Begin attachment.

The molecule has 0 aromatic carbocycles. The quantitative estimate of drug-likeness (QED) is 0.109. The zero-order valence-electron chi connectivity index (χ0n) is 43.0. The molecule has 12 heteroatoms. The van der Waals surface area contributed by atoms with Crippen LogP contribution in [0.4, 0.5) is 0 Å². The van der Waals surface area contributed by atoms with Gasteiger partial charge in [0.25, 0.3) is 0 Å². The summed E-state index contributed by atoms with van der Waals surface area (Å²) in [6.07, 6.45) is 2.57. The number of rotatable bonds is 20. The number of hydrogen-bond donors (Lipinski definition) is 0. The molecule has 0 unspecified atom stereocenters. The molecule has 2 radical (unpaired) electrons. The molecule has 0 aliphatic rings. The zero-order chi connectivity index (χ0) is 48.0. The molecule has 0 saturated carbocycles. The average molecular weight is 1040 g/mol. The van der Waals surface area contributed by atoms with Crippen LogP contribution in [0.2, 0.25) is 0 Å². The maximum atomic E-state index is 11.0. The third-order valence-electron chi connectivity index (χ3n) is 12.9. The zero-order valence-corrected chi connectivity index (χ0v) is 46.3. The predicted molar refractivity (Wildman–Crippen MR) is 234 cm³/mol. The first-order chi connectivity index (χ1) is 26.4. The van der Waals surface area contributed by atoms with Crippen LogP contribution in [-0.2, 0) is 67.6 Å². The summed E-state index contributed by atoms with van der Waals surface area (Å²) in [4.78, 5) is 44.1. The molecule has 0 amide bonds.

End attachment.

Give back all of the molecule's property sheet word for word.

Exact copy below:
The molecule has 0 aromatic carbocycles. The quantitative estimate of drug-likeness (QED) is 0.109. The zero-order valence-electron chi connectivity index (χ0n) is 43.0. The molecule has 12 heteroatoms. The van der Waals surface area contributed by atoms with Crippen LogP contribution in [0.4, 0.5) is 0 Å². The van der Waals surface area contributed by atoms with Gasteiger partial charge in [0.25, 0.3) is 0 Å². The summed E-state index contributed by atoms with van der Waals surface area (Å²) in [6.07, 6.45) is 2.57. The number of rotatable bonds is 20. The number of hydrogen-bond donors (Lipinski definition) is 0. The molecule has 0 unspecified atom stereocenters. The molecule has 2 radical (unpaired) electrons. The molecule has 0 aliphatic rings. The zero-order chi connectivity index (χ0) is 48.0. The molecule has 0 saturated carbocycles. The average molecular weight is 1040 g/mol. The van der Waals surface area contributed by atoms with Crippen LogP contribution in [0.2, 0.25) is 0 Å². The maximum atomic E-state index is 11.0. The third-order valence-electron chi connectivity index (χ3n) is 12.9. The zero-order valence-corrected chi connectivity index (χ0v) is 46.3. The predicted molar refractivity (Wildman–Crippen MR) is 234 cm³/mol. The first-order chi connectivity index (χ1) is 26.4. The van der Waals surface area contributed by atoms with Crippen LogP contribution in [-0.2, 0) is 67.6 Å². The summed E-state index contributed by atoms with van der Waals surface area (Å²) in [4.78, 5) is 44.1. The molecule has 0 amide bonds.